Not always best choice to buy from local businesses

State Auditor Tim Keller is going over state contracts worth more than $60,000 with a fine-toothed comb, looking for how much money goes to out-of-state businesses instead of to New Mexico companies.
From a preliminary review, Keller estimates more than a half billion dollars is at stake and calls the practice one of the state’s “structural job killers.”
While it’s a good idea to keep track of such transactions and inform the public about the results, it should be understood that just identifying where the money is going doesn’t necessarily mean it can be redirected to local contractors.
In some cases, the services or goods aren’t available from local sources and, in others, it would cost state taxpayers more money for state and local governments to buy locally, even considering preferences available to local businesses in the procurement code.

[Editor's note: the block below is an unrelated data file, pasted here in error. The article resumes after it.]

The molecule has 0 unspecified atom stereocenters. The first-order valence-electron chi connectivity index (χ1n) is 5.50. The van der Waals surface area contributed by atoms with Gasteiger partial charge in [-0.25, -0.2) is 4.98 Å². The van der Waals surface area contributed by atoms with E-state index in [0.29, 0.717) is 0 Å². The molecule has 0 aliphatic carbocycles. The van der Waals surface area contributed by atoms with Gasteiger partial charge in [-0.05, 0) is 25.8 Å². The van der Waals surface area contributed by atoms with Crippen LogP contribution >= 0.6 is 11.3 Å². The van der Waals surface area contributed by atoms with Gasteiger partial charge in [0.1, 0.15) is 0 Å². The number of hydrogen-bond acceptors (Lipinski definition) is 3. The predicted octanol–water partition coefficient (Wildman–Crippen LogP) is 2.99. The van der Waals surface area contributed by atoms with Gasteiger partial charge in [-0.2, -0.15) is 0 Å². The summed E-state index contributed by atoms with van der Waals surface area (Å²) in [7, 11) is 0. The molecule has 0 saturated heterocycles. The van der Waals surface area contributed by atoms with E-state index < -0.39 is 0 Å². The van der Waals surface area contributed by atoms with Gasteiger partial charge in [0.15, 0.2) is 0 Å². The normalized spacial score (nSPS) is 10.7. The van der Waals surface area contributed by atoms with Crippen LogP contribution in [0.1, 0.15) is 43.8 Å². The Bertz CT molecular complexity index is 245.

State law gives local companies a break — called in-state preference — on contract bids. Local resident businesses get a 5 percent preference on bids and local resident business owned by a military veteran get 10 percent.
Sectors where money is most likely to go to out-of-state firms are information technology, health and medical, and food services. More than half of contracts in those areas goes out of state.
Local vendors that fare best in winning public contracts are construction, architecture and engineering.
Keller told those attending an Economic Forum meeting recently that among agencies, Central New Mexico Community College “does the best job of keeping procurement jobs in New Mexico.”
While it certainly is preferable for governments to buy locally whenever they can, if the cost is prohibitive or the expertise isn’t there, officials still have a duty to get the best deal possible for the taxpayers — even if means buying across state lines.

— Albuquerque Journal

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